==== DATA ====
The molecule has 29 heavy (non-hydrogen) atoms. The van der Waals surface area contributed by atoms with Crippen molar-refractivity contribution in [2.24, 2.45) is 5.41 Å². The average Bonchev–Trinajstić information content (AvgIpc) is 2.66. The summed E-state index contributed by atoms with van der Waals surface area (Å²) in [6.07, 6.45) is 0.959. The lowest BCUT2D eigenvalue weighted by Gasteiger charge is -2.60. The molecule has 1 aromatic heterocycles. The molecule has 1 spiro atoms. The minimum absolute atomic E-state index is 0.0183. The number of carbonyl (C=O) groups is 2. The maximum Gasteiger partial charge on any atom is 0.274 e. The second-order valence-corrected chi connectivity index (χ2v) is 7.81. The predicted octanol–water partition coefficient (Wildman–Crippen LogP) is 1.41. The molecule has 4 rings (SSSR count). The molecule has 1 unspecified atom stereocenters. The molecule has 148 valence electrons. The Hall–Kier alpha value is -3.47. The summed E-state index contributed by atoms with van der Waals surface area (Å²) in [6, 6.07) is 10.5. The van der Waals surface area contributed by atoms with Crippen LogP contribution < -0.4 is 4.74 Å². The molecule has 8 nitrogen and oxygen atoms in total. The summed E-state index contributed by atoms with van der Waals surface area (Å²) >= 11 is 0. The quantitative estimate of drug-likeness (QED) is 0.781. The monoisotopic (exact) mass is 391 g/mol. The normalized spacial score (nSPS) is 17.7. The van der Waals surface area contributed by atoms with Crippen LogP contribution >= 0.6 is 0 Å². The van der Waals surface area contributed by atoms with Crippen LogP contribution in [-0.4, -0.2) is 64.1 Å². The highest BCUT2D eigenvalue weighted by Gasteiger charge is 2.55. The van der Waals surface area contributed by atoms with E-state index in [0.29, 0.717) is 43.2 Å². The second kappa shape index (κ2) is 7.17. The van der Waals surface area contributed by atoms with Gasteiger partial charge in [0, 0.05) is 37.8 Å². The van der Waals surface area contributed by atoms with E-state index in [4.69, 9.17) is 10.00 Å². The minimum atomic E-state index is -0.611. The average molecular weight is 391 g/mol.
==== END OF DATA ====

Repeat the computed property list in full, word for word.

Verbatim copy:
The molecule has 29 heavy (non-hydrogen) atoms. The van der Waals surface area contributed by atoms with Crippen molar-refractivity contribution in [2.24, 2.45) is 5.41 Å². The average Bonchev–Trinajstić information content (AvgIpc) is 2.66. The summed E-state index contributed by atoms with van der Waals surface area (Å²) in [6.07, 6.45) is 0.959. The lowest BCUT2D eigenvalue weighted by Gasteiger charge is -2.60. The molecule has 1 aromatic heterocycles. The molecule has 1 spiro atoms. The minimum absolute atomic E-state index is 0.0183. The number of carbonyl (C=O) groups is 2. The maximum Gasteiger partial charge on any atom is 0.274 e. The second-order valence-corrected chi connectivity index (χ2v) is 7.81. The predicted octanol–water partition coefficient (Wildman–Crippen LogP) is 1.41. The molecule has 4 rings (SSSR count). The molecule has 1 unspecified atom stereocenters. The molecule has 148 valence electrons. The Hall–Kier alpha value is -3.47. The summed E-state index contributed by atoms with van der Waals surface area (Å²) in [6, 6.07) is 10.5. The van der Waals surface area contributed by atoms with Crippen LogP contribution < -0.4 is 4.74 Å². The molecule has 8 nitrogen and oxygen atoms in total. The summed E-state index contributed by atoms with van der Waals surface area (Å²) >= 11 is 0. The quantitative estimate of drug-likeness (QED) is 0.781. The monoisotopic (exact) mass is 391 g/mol. The normalized spacial score (nSPS) is 17.7. The van der Waals surface area contributed by atoms with Crippen LogP contribution >= 0.6 is 0 Å². The van der Waals surface area contributed by atoms with Crippen LogP contribution in [-0.4, -0.2) is 64.1 Å². The highest BCUT2D eigenvalue weighted by Gasteiger charge is 2.55. The van der Waals surface area contributed by atoms with E-state index in [0.29, 0.717) is 43.2 Å². The second kappa shape index (κ2) is 7.17. The van der Waals surface area contributed by atoms with Gasteiger partial charge in [0, 0.05) is 37.8 Å². The van der Waals surface area contributed by atoms with E-state index in [4.69, 9.17) is 10.00 Å². The minimum atomic E-state index is -0.611. The average molecular weight is 391 g/mol.